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Int J Occup Med Environ Health. 2018 Jul 4;31(4):527-535. doi: 10.13075/ijomeh.1896.01166. Epub 2018 Feb 7.

Assessment of occupational exposure to gaseous peracetic acid.

Author information

1
Careggi University Hospital, Florence, Italy (Industrial Hygiene and Toxicology Laboratory). stefano.dugheri@unifi.it.
2
University of Florence, Florence, Italy (Department of Experimental and Clinical Medicine). alessandro.bonari@unifi.it.
3
University of Florence, Florence, Italy (Department of Experimental and Clinical Medicine). ilenia.pompilio@unifi.it.
4
University of Florence, Florence, Italy (Department of Statistics, Informatics and Applications). m.colpo@disia.unifi.it.
5
University of Florence, Florence, Italy (Department of Experimental and Clinical Medicine). manfredi.montalti@pecomceopistoia.it.
6
University of Florence, Florence, Italy (Department of Experimental and Clinical Medicine). nicola.mucci@unifi.it.
7
University of Florence, Florence, Italy (Department of Experimental and Clinical Medicine). giulio.arcangeli@unifi.it.

Abstract

OBJECTIVES:

In order to assess short-term exposure to peracetic acid (PAA) in disinfection processes, the Authors compared 4 industrial hygiene monitoring methods to evaluate their proficiency in measuring airborne PAA concentrations.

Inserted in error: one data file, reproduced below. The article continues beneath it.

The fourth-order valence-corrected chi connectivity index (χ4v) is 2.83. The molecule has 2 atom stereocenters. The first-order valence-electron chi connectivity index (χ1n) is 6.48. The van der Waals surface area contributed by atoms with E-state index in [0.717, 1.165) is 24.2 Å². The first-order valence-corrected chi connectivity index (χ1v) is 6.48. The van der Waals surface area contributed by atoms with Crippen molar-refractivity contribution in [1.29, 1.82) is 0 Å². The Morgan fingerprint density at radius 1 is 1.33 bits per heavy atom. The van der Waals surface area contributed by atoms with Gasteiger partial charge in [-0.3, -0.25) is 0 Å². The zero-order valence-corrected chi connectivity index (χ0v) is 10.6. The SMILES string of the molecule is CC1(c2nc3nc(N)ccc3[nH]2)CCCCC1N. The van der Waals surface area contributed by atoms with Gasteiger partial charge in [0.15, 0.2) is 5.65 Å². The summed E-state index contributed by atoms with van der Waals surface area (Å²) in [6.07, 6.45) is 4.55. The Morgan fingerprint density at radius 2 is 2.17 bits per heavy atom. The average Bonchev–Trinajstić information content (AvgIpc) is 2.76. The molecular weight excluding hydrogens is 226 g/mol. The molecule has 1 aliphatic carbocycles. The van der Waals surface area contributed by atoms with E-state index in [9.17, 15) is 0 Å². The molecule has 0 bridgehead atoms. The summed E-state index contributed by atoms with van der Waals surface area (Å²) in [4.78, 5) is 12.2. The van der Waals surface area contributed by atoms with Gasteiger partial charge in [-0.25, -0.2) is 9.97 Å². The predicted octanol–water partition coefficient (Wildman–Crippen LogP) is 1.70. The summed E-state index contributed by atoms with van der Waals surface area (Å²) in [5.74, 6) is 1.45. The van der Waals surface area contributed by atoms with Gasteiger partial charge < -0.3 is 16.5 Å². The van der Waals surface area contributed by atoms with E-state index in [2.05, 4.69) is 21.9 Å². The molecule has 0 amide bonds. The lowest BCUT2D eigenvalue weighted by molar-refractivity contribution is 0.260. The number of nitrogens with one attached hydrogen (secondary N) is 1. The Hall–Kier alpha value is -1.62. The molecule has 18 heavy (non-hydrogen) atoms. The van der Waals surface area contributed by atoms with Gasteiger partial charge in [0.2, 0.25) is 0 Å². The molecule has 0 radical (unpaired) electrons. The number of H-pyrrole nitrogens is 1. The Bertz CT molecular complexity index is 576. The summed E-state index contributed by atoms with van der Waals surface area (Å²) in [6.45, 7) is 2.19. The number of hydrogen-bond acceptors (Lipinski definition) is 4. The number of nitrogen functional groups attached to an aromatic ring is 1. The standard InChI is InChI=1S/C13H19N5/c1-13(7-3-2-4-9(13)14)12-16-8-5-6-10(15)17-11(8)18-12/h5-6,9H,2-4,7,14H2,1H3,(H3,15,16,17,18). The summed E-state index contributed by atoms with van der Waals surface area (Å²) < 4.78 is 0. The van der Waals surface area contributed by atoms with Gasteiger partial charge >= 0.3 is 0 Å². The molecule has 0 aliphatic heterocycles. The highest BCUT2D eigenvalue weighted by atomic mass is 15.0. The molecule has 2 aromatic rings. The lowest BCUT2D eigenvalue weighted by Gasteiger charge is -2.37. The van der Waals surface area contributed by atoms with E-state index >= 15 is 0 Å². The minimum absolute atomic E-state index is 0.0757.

MATERIAL AND METHODS:

An active sampling by basic silica gel impregnated with methyl p-tolyl sulfoxide (MTSO), a passive solid phase micro-extraction technique using methyl p-tolyl sulfide (MTS) as on-fiber derivatization reagent, an electrochemical direct-reading PAA monitor, and a novel visual test strip PAA detector doped with 2,2'-azino-bis (3-ethylbenzothiazoline)-6-sulfonate were evaluated and tested over the range of 0.06-16 mg/m3, using dynamically generated PAA air concentrations.

RESULTS:

The linear regression analysis of linearity and accuracy showed that the 4 methods were suitable for PAA monitoring. Peracetic acid monitoring in several use applications showed that the PAA concentration (1.8 mg/m3) was immediately dangerous to life or health as proposed by the National Institute of Occupational Safety and Health, and was frequently exceeded in wastewater treatment (up to 7.33 mg/m3), and sometimes during food and beverage processes and hospital high-level disinfection operations (up to 6.8 mg/m3).

CONCLUSIONS:

The methods were suitable for the quick assessment of acute exposure in PAA environmental monitoring and can assist in improving safety and air quality in the workplace where this disinfectant is used. These monitoring methods allowed the evaluation of changes to work out practices to reduce PAA vapor concentrations during the operations when workers are potentially overexposed to this strong antioxidant agent. Int J Occup Med Environ Health 2018;31(4):527-535.

KEYWORDS:

air monitoring; chromatography; electrochemical sensors; peracetic acid; short-term exposure; visual test strip PAA detector

PMID:
29411781
DOI:
10.13075/ijomeh.1896.01166
[Indexed for MEDLINE]
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